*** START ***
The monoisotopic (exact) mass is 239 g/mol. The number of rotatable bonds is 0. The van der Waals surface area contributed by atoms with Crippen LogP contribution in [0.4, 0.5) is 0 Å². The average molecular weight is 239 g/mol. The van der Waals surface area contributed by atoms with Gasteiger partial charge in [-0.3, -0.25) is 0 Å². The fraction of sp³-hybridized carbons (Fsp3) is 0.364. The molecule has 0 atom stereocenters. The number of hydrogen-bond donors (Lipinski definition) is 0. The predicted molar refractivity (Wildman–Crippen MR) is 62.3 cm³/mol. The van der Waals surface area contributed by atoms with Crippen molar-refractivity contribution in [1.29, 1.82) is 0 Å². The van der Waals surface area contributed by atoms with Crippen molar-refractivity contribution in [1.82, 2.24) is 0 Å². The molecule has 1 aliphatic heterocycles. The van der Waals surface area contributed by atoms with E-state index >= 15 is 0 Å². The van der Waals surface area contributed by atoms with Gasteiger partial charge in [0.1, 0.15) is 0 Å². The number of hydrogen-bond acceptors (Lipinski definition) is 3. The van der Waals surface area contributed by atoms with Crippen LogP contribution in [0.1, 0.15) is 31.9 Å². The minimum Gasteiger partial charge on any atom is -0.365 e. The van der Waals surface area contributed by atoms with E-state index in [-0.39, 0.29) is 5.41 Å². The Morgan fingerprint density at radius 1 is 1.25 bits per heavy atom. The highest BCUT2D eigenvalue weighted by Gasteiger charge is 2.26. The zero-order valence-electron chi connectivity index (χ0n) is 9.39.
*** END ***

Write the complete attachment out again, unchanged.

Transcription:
The monoisotopic (exact) mass is 239 g/mol. The number of rotatable bonds is 0. The van der Waals surface area contributed by atoms with Crippen LogP contribution in [0.4, 0.5) is 0 Å². The average molecular weight is 239 g/mol. The van der Waals surface area contributed by atoms with Gasteiger partial charge in [-0.3, -0.25) is 0 Å². The fraction of sp³-hybridized carbons (Fsp3) is 0.364. The molecule has 0 atom stereocenters. The number of hydrogen-bond donors (Lipinski definition) is 0. The predicted molar refractivity (Wildman–Crippen MR) is 62.3 cm³/mol. The van der Waals surface area contributed by atoms with Crippen molar-refractivity contribution in [1.29, 1.82) is 0 Å². The van der Waals surface area contributed by atoms with Crippen molar-refractivity contribution in [1.82, 2.24) is 0 Å². The molecule has 1 aliphatic heterocycles. The van der Waals surface area contributed by atoms with E-state index >= 15 is 0 Å². The van der Waals surface area contributed by atoms with Gasteiger partial charge in [0.1, 0.15) is 0 Å². The number of hydrogen-bond acceptors (Lipinski definition) is 3. The van der Waals surface area contributed by atoms with Crippen LogP contribution in [0.1, 0.15) is 31.9 Å². The minimum Gasteiger partial charge on any atom is -0.365 e. The van der Waals surface area contributed by atoms with E-state index in [-0.39, 0.29) is 5.41 Å². The Morgan fingerprint density at radius 1 is 1.25 bits per heavy atom. The highest BCUT2D eigenvalue weighted by Gasteiger charge is 2.26. The zero-order valence-electron chi connectivity index (χ0n) is 9.39.